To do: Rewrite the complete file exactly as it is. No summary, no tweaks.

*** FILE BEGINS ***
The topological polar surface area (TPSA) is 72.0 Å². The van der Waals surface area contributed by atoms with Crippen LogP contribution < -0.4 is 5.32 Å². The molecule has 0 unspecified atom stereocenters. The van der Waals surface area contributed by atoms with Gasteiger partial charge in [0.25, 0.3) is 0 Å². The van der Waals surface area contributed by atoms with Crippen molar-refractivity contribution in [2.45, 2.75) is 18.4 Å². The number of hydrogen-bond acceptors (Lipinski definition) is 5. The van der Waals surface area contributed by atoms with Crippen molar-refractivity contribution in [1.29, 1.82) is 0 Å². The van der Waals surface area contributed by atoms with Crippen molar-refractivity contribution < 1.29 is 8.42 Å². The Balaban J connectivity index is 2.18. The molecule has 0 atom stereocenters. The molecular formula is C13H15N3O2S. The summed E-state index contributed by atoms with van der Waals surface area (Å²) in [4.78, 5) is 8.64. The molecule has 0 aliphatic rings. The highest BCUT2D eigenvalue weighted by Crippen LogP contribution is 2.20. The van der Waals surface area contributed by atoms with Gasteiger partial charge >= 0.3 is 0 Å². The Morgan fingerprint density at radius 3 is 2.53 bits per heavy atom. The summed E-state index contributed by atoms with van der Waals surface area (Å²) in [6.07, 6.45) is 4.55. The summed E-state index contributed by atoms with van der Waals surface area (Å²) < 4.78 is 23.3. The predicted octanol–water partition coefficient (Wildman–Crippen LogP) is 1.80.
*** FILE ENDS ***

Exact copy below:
The topological polar surface area (TPSA) is 72.0 Å². The van der Waals surface area contributed by atoms with Crippen LogP contribution < -0.4 is 5.32 Å². The molecule has 0 unspecified atom stereocenters. The van der Waals surface area contributed by atoms with Gasteiger partial charge in [0.25, 0.3) is 0 Å². The van der Waals surface area contributed by atoms with Crippen molar-refractivity contribution in [2.45, 2.75) is 18.4 Å². The number of hydrogen-bond acceptors (Lipinski definition) is 5. The van der Waals surface area contributed by atoms with Crippen molar-refractivity contribution in [1.29, 1.82) is 0 Å². The van der Waals surface area contributed by atoms with Crippen molar-refractivity contribution < 1.29 is 8.42 Å². The Balaban J connectivity index is 2.18. The molecule has 0 atom stereocenters. The molecular formula is C13H15N3O2S. The summed E-state index contributed by atoms with van der Waals surface area (Å²) in [4.78, 5) is 8.64. The molecule has 0 aliphatic rings. The highest BCUT2D eigenvalue weighted by Crippen LogP contribution is 2.20. The van der Waals surface area contributed by atoms with Gasteiger partial charge >= 0.3 is 0 Å². The Morgan fingerprint density at radius 3 is 2.53 bits per heavy atom. The summed E-state index contributed by atoms with van der Waals surface area (Å²) in [6.07, 6.45) is 4.55. The summed E-state index contributed by atoms with van der Waals surface area (Å²) < 4.78 is 23.3. The predicted octanol–water partition coefficient (Wildman–Crippen LogP) is 1.80.